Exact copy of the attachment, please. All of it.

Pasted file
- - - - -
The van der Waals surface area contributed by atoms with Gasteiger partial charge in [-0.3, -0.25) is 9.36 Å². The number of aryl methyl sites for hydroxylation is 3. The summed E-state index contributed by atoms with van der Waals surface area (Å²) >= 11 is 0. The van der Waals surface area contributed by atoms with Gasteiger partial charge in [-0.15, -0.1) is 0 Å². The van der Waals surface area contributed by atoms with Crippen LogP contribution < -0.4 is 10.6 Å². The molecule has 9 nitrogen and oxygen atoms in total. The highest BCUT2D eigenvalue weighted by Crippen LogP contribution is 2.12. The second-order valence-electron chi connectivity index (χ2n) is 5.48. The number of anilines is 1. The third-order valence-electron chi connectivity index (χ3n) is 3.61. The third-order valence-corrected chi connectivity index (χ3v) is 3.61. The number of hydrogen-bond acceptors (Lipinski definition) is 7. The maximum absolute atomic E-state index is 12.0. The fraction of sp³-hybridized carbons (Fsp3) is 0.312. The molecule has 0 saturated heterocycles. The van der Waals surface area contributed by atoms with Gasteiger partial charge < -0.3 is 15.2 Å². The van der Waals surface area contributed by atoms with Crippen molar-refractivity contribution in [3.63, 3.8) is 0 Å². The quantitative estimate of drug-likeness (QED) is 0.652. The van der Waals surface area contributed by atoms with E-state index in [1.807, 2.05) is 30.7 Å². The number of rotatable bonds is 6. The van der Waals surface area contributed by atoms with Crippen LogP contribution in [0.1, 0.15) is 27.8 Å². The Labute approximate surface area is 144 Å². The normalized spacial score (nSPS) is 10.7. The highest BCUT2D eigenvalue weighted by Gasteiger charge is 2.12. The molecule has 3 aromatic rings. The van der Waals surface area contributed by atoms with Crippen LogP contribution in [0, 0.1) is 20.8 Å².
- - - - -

The van der Waals surface area contributed by atoms with Gasteiger partial charge in [-0.3, -0.25) is 9.36 Å². The number of aryl methyl sites for hydroxylation is 3. The summed E-state index contributed by atoms with van der Waals surface area (Å²) >= 11 is 0. The van der Waals surface area contributed by atoms with Gasteiger partial charge in [-0.15, -0.1) is 0 Å². The van der Waals surface area contributed by atoms with Crippen LogP contribution < -0.4 is 10.6 Å². The molecule has 9 nitrogen and oxygen atoms in total. The highest BCUT2D eigenvalue weighted by Crippen LogP contribution is 2.12. The second-order valence-electron chi connectivity index (χ2n) is 5.48. The number of anilines is 1. The third-order valence-electron chi connectivity index (χ3n) is 3.61. The third-order valence-corrected chi connectivity index (χ3v) is 3.61. The number of hydrogen-bond acceptors (Lipinski definition) is 7. The maximum absolute atomic E-state index is 12.0. The fraction of sp³-hybridized carbons (Fsp3) is 0.312. The molecule has 0 saturated heterocycles. The van der Waals surface area contributed by atoms with Gasteiger partial charge < -0.3 is 15.2 Å². The van der Waals surface area contributed by atoms with Crippen molar-refractivity contribution in [3.63, 3.8) is 0 Å². The quantitative estimate of drug-likeness (QED) is 0.652. The van der Waals surface area contributed by atoms with E-state index in [1.807, 2.05) is 30.7 Å². The number of rotatable bonds is 6. The van der Waals surface area contributed by atoms with Crippen LogP contribution in [0.1, 0.15) is 27.8 Å². The Labute approximate surface area is 144 Å². The normalized spacial score (nSPS) is 10.7. The highest BCUT2D eigenvalue weighted by Gasteiger charge is 2.12. The molecule has 3 aromatic rings. The van der Waals surface area contributed by atoms with Crippen LogP contribution in [0, 0.1) is 20.8 Å².